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Transition state analysis

MutY TSEnzymes catalyze reactions by binding to and stabilizing the transition state (TS) (learn about TSs here). They bind TSs tighter than reactants or products by up to 1020-fold. Developing a deep understanding of catalysis, and designing effective new enzyme inhibitors therefore requires understanding the TS structure. The challenge in studying TSs is that they exist for ~100 fs, and their concentration is effectively zero.

The only way to experimentally determine TS structures is measuring kinetic isotope effects (KIEs) (learn about KIEs here). Only a handful of labs in the world are able to perform TS analysis using KIEs.

Published work

We determined the TS structures for:
• the antibiotic target AroA (link) and the corresponding non-enzymatic reaction (link)
• the DNA repair enzyme MutY(link), and for the corresponding acid-catalyzed reaction (link)
• α- and β-glucosidase-catalyzed hydrolysis of α- and β-methyl glucoside, and the corresponding acid-catalyzed reactions (link)


Current projects

We are currently performing TS analysis on several enzymes.

MGAM and SI — targets for diabetes control

maltoseHuman maltase/glucoamylase (MGAM) and sucrase/isomaltase (SI) are α-glucosidases — enzymes that hydrolyse glycosidic bonds in order to digest complex carbohydrates. They release glucose and fructose into the bloodstream, which leads to postprandial hyperglycemia in diabetics. Several α-glucosidase inhibitors (acarbose, miglitol, voglibose) are used to slow glucose release into the bloodstream, and thereby help to control diabetes. These drugs are not optimal; the most potent inhibitors cause serious side effects, and those with fewer side effects are not very effective inhibitors.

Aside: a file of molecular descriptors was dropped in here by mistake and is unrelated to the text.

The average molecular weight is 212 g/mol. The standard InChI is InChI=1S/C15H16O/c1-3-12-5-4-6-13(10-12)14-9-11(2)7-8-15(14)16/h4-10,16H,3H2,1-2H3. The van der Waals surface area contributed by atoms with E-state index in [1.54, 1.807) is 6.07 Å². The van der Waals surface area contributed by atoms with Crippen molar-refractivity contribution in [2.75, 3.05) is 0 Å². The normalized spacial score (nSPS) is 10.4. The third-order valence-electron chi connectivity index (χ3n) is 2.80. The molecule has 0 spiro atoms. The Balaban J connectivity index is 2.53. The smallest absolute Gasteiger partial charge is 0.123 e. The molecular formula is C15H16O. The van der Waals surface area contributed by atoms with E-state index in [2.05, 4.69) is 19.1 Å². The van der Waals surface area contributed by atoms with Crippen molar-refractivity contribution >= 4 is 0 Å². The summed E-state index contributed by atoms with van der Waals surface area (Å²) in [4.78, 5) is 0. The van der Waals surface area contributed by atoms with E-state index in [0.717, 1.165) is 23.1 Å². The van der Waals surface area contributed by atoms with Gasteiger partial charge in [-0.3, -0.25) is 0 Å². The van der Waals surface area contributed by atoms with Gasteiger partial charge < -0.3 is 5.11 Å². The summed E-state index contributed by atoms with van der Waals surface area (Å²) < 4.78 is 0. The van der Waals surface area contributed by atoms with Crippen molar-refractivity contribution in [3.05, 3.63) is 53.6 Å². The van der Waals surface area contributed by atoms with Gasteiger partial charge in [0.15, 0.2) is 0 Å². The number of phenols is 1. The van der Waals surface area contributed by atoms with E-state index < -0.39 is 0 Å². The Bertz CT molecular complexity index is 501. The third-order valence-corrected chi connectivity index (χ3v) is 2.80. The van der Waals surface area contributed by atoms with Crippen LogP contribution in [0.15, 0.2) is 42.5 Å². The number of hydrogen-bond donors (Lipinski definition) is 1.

We are performing TS analysis on these enzymes in order to better understand the details of catalysis, which will ultimately become a blueprint for the design of better α-glucosidase inhibitors.

α-Carboxyketose synthases

In addition to creating new inhibitors of the antimicrobial targets, the α-carboxyketose synthases, we are interested in determining their TS structures as a probe of mechanism, and to create a new blueprint for inhibitor design.


AlkA — a DNA repair enzyme

AlkA rxnOur DNA is constantly being damaged; every 5 ps a DNA base gets oxidized, deaminated or alkylated somewhere in our body. If this damage is not repaired, mutations will accumulate, leading to a loss of genetic information, cell damage, and ultimately cancer.

Alkylation accelerates nucleoside bond hydrolysis by 5 × 105-fold, accelerating DNA breakdown. AlkA recognizes damaged bases and removes them, the first step in base excision repair. It has a broad specificity, recognizing both alkylated and deaminated purine bases. Aside from the purine ring, there are no common features in the base portion of its substrates.  One of the major challenges in understanding AlkA catalysis is understanding how an enzyme can recognize and hydrolyze a variety of damaged DNA bases without hydrolyzing the millions-fold excess of normal DNA. We are performing TS analysis on the AlkA reaction in order to understand how it achieves broad specificity and while avoiding damaging normal DNA.

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